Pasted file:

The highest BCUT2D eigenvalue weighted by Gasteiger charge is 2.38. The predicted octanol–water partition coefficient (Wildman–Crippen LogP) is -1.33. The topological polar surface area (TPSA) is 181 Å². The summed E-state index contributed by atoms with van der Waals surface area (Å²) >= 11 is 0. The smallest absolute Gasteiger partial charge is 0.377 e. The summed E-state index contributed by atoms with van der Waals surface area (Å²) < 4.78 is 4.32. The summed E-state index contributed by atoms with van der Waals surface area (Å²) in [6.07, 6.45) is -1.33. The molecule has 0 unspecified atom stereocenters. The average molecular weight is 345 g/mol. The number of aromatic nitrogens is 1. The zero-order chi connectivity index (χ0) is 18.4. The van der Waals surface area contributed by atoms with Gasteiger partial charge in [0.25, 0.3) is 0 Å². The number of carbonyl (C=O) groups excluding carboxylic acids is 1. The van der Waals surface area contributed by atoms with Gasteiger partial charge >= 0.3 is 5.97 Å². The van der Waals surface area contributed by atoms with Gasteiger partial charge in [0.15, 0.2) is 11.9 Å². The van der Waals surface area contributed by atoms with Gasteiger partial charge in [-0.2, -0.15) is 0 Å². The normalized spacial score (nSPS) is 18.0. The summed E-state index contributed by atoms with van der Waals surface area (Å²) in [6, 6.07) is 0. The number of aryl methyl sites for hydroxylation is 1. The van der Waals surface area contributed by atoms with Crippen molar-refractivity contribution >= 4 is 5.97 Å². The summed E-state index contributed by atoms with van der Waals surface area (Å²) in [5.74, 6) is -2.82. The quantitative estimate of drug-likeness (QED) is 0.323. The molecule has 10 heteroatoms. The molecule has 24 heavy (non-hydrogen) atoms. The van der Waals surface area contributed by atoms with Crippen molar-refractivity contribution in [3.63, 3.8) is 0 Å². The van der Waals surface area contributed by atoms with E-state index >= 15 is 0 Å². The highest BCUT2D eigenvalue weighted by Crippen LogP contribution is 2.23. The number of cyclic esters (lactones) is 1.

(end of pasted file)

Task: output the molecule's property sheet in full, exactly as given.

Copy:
The highest BCUT2D eigenvalue weighted by Gasteiger charge is 2.38. The predicted octanol–water partition coefficient (Wildman–Crippen LogP) is -1.33. The topological polar surface area (TPSA) is 181 Å². The summed E-state index contributed by atoms with van der Waals surface area (Å²) >= 11 is 0. The smallest absolute Gasteiger partial charge is 0.377 e. The summed E-state index contributed by atoms with van der Waals surface area (Å²) < 4.78 is 4.32. The summed E-state index contributed by atoms with van der Waals surface area (Å²) in [6.07, 6.45) is -1.33. The molecule has 0 unspecified atom stereocenters. The average molecular weight is 345 g/mol. The number of aromatic nitrogens is 1. The zero-order chi connectivity index (χ0) is 18.4. The van der Waals surface area contributed by atoms with Gasteiger partial charge in [0.25, 0.3) is 0 Å². The number of carbonyl (C=O) groups excluding carboxylic acids is 1. The van der Waals surface area contributed by atoms with Gasteiger partial charge >= 0.3 is 5.97 Å². The van der Waals surface area contributed by atoms with Gasteiger partial charge in [0.15, 0.2) is 11.9 Å². The van der Waals surface area contributed by atoms with Gasteiger partial charge in [-0.2, -0.15) is 0 Å². The normalized spacial score (nSPS) is 18.0. The summed E-state index contributed by atoms with van der Waals surface area (Å²) in [6, 6.07) is 0. The number of aryl methyl sites for hydroxylation is 1. The van der Waals surface area contributed by atoms with Crippen molar-refractivity contribution >= 4 is 5.97 Å². The summed E-state index contributed by atoms with van der Waals surface area (Å²) in [5.74, 6) is -2.82. The quantitative estimate of drug-likeness (QED) is 0.323. The molecule has 10 heteroatoms. The molecule has 24 heavy (non-hydrogen) atoms. The van der Waals surface area contributed by atoms with Crippen molar-refractivity contribution in [3.63, 3.8) is 0 Å². The van der Waals surface area contributed by atoms with E-state index >= 15 is 0 Å². The highest BCUT2D eigenvalue weighted by Crippen LogP contribution is 2.23. The number of cyclic esters (lactones) is 1.